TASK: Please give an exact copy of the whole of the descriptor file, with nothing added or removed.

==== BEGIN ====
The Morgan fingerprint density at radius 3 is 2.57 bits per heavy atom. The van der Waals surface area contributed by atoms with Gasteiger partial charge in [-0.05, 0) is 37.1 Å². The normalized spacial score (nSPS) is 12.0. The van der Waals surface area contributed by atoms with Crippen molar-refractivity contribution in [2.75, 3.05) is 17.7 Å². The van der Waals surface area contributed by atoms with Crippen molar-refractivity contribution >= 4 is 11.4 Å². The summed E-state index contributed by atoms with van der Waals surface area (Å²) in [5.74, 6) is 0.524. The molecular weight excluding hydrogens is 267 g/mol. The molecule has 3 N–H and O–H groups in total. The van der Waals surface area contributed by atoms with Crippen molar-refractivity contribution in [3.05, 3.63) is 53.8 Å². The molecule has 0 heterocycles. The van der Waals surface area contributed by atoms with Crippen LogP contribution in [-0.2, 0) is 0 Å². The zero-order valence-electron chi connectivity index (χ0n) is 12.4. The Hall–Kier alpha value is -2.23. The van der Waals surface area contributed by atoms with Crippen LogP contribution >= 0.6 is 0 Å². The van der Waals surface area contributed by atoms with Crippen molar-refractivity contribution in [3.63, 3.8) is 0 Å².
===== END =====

The Morgan fingerprint density at radius 3 is 2.57 bits per heavy atom. The van der Waals surface area contributed by atoms with Gasteiger partial charge in [-0.05, 0) is 37.1 Å². The normalized spacial score (nSPS) is 12.0. The van der Waals surface area contributed by atoms with Crippen molar-refractivity contribution in [2.75, 3.05) is 17.7 Å². The van der Waals surface area contributed by atoms with Crippen molar-refractivity contribution >= 4 is 11.4 Å². The summed E-state index contributed by atoms with van der Waals surface area (Å²) in [5.74, 6) is 0.524. The molecular weight excluding hydrogens is 267 g/mol. The molecule has 3 N–H and O–H groups in total. The van der Waals surface area contributed by atoms with Crippen molar-refractivity contribution in [3.05, 3.63) is 53.8 Å². The molecule has 0 heterocycles. The van der Waals surface area contributed by atoms with Crippen LogP contribution in [-0.2, 0) is 0 Å². The zero-order valence-electron chi connectivity index (χ0n) is 12.4. The Hall–Kier alpha value is -2.23. The van der Waals surface area contributed by atoms with Crippen LogP contribution >= 0.6 is 0 Å². The van der Waals surface area contributed by atoms with Crippen molar-refractivity contribution in [3.63, 3.8) is 0 Å².